In response to complaints surrounding its ad targeting tools back in 2018, Facebook removed 5,000 ad targeting classifications to prevent advertisers from excluding certain demographics. 

Graham Mudd, a vice president of product marketing for Meta, announced, “We’ve heard concerns from experts that targeting options like these could be used in ways that lead to negative experiences for people in underrepresented groups.”

This is a drastic change to Meta’s business model as advertising accounts for $86 billion in annual revenue. This change is widely controversial as millions of businesses use the social network’s marketing and advertising tools to promote their businesses and expand their audience reach. Meta’s advertising technologies have proven more effective and affordable than traditional television commercials. 

The Facebook Papers

Photo Via T.J. Kirkpatrick from The New York Times

 

Former Facebook product manager, Frances Haugen, has come forward with a cache of internal messages, research, and documents that present internal concerns about the social media platform’s failure to regulate dangerous content and its adverse effects on children. Widely known as the Facebook Papers, include tens of thousands of pages and files collected by Haugen as well as redacted versions of news and articles from the Associated Press, The Atlantic, CNN, the Financial Times, Fox Business, Le Monde, The New York Times, NPR, Reuters and Süddeutsche Zeitung. Multiple US and European news outlets have followed suit and have published stories, research, documents, and presentations on Facebook and their failure to regulate the platform.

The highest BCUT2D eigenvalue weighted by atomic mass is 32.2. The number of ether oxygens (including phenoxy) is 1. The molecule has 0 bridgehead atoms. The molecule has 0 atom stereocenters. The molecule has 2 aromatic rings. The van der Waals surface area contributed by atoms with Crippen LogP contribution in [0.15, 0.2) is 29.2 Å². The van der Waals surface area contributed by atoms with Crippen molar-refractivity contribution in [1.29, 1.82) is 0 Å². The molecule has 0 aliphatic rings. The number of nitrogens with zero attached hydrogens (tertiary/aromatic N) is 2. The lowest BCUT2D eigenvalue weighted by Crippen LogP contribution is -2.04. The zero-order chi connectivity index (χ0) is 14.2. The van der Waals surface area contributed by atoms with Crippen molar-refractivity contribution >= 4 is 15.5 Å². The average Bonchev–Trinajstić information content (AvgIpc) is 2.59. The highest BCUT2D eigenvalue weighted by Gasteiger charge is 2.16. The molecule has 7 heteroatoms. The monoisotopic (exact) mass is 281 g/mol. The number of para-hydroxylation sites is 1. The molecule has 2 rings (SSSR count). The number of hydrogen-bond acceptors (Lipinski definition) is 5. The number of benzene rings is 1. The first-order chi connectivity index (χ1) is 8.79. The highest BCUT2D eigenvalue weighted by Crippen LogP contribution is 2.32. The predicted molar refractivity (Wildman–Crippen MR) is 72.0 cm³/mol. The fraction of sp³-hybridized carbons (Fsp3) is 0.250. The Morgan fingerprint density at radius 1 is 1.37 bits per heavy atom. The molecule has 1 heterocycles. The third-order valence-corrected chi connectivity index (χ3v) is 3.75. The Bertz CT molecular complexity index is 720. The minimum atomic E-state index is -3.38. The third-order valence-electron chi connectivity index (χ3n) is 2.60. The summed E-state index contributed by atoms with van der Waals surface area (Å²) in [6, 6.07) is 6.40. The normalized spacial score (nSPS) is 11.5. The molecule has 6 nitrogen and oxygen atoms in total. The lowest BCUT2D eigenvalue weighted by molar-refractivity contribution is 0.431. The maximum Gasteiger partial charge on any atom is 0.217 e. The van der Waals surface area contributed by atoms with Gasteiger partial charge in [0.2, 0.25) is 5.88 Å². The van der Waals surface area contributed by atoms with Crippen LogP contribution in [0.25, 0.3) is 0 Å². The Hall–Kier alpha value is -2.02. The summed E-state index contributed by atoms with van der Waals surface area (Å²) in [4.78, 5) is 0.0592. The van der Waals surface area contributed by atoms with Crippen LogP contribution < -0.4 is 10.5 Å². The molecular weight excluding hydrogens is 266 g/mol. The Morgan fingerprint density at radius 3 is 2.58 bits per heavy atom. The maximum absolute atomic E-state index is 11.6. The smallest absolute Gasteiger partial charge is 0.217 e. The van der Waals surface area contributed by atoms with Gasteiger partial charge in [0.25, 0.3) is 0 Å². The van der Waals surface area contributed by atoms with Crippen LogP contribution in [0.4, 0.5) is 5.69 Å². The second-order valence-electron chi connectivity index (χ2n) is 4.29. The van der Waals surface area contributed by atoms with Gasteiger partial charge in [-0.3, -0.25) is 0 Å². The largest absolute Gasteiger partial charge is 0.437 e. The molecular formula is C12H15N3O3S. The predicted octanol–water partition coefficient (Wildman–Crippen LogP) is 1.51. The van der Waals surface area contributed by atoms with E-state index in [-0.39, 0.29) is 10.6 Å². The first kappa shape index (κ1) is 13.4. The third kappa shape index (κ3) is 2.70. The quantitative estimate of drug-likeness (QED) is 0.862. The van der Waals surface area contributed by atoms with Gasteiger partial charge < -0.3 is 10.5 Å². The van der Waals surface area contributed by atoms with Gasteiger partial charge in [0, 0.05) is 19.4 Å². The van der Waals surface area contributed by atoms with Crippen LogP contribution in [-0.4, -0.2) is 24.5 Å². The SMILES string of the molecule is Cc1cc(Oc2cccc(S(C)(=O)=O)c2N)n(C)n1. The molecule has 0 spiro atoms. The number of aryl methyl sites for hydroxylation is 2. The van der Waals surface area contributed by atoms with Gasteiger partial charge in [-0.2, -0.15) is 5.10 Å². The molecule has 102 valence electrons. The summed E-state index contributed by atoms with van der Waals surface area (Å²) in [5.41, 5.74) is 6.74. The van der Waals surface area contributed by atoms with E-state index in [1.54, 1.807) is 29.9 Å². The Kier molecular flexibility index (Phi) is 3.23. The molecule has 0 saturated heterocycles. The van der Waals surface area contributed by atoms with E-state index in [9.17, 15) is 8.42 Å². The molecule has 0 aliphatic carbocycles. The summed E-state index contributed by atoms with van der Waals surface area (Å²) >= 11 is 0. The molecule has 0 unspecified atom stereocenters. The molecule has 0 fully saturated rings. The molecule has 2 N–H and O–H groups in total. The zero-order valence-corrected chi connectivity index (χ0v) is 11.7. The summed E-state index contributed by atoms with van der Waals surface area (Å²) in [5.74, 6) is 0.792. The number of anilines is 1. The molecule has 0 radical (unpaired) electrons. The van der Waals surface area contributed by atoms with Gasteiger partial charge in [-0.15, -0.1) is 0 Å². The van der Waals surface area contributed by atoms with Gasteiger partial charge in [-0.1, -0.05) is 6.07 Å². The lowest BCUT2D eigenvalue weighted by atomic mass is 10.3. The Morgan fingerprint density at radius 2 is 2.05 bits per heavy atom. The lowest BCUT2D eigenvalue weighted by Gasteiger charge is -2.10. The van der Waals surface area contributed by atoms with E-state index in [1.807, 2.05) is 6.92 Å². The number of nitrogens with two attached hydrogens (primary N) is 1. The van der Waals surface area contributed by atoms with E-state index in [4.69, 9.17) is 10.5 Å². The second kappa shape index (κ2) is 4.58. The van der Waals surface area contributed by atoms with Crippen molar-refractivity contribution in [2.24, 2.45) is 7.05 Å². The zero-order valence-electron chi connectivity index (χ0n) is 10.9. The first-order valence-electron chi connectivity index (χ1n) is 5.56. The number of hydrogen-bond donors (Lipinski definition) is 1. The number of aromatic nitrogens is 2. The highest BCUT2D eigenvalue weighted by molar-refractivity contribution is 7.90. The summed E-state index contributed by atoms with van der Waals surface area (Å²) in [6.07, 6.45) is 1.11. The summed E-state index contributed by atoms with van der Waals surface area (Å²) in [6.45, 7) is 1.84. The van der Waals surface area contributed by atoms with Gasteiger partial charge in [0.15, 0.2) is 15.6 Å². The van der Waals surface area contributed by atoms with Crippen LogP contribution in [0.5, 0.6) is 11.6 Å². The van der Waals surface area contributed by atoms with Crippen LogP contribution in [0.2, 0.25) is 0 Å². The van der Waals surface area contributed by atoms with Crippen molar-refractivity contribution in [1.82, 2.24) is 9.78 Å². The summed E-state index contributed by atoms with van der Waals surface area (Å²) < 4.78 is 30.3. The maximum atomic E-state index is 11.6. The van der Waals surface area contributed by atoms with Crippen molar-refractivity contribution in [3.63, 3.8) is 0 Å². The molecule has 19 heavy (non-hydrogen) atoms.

Haugen supplied the documents to the Securities and Exchange Commission before testifying at Congress and the UK Parliament on how the Facebook knowingly failed to filter misinformation, hate speech, and dangerous content across the platform. Haugen claims that the collection of data and internal documents prove that Facebook’s leadership continuously withheld information to maintain public image and profitability. Facebook declined to make an official statement but claimed that the internal documents are misleading and paint a “false picture” of the social media platform.

Among many experts, Haugen urged senators to implement regulations and antitrust initiatives to reduce the power the social media platform that is used by nearly half the world’s population. Several experts have suggest the formation of an independent regulatory agency and legal penalties for major media companies. This agency would include industry leaders and federal representative that would enact behavioral and privacy policies and well as regulations on the use of collected user data and information. For Facebook, this would require more transparency on internal affairs and policies and changes to its algorithms.